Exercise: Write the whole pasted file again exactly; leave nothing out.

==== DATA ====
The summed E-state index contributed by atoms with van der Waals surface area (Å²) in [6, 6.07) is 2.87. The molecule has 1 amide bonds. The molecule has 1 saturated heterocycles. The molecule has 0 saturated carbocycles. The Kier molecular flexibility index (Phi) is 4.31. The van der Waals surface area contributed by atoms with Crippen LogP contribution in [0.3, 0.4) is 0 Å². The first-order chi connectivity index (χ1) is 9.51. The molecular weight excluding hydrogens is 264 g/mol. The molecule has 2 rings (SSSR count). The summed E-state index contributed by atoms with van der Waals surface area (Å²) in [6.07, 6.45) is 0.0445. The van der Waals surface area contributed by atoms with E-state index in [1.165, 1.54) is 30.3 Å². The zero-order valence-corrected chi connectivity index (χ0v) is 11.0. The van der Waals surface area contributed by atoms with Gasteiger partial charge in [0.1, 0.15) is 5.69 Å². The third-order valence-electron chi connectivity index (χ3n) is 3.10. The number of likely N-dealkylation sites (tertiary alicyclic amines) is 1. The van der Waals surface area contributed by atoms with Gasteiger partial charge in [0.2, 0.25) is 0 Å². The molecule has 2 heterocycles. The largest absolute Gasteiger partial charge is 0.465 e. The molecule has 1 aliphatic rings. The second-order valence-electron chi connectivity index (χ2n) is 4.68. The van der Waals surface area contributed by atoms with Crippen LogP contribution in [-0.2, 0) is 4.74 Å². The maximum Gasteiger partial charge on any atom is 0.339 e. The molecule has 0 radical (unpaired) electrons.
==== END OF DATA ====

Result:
The summed E-state index contributed by atoms with van der Waals surface area (Å²) in [6, 6.07) is 2.87. The molecule has 1 amide bonds. The molecule has 1 saturated heterocycles. The molecule has 0 saturated carbocycles. The Kier molecular flexibility index (Phi) is 4.31. The van der Waals surface area contributed by atoms with Crippen LogP contribution in [0.3, 0.4) is 0 Å². The first-order chi connectivity index (χ1) is 9.51. The molecular weight excluding hydrogens is 264 g/mol. The molecule has 2 rings (SSSR count). The summed E-state index contributed by atoms with van der Waals surface area (Å²) in [6.07, 6.45) is 0.0445. The van der Waals surface area contributed by atoms with E-state index in [1.165, 1.54) is 30.3 Å². The zero-order valence-corrected chi connectivity index (χ0v) is 11.0. The van der Waals surface area contributed by atoms with Gasteiger partial charge in [0.1, 0.15) is 5.69 Å². The third-order valence-electron chi connectivity index (χ3n) is 3.10. The number of likely N-dealkylation sites (tertiary alicyclic amines) is 1. The van der Waals surface area contributed by atoms with Gasteiger partial charge in [0.2, 0.25) is 0 Å². The molecule has 2 heterocycles. The largest absolute Gasteiger partial charge is 0.465 e. The molecule has 1 aliphatic rings. The second-order valence-electron chi connectivity index (χ2n) is 4.68. The van der Waals surface area contributed by atoms with Crippen LogP contribution in [-0.2, 0) is 4.74 Å². The maximum Gasteiger partial charge on any atom is 0.339 e. The molecule has 0 radical (unpaired) electrons.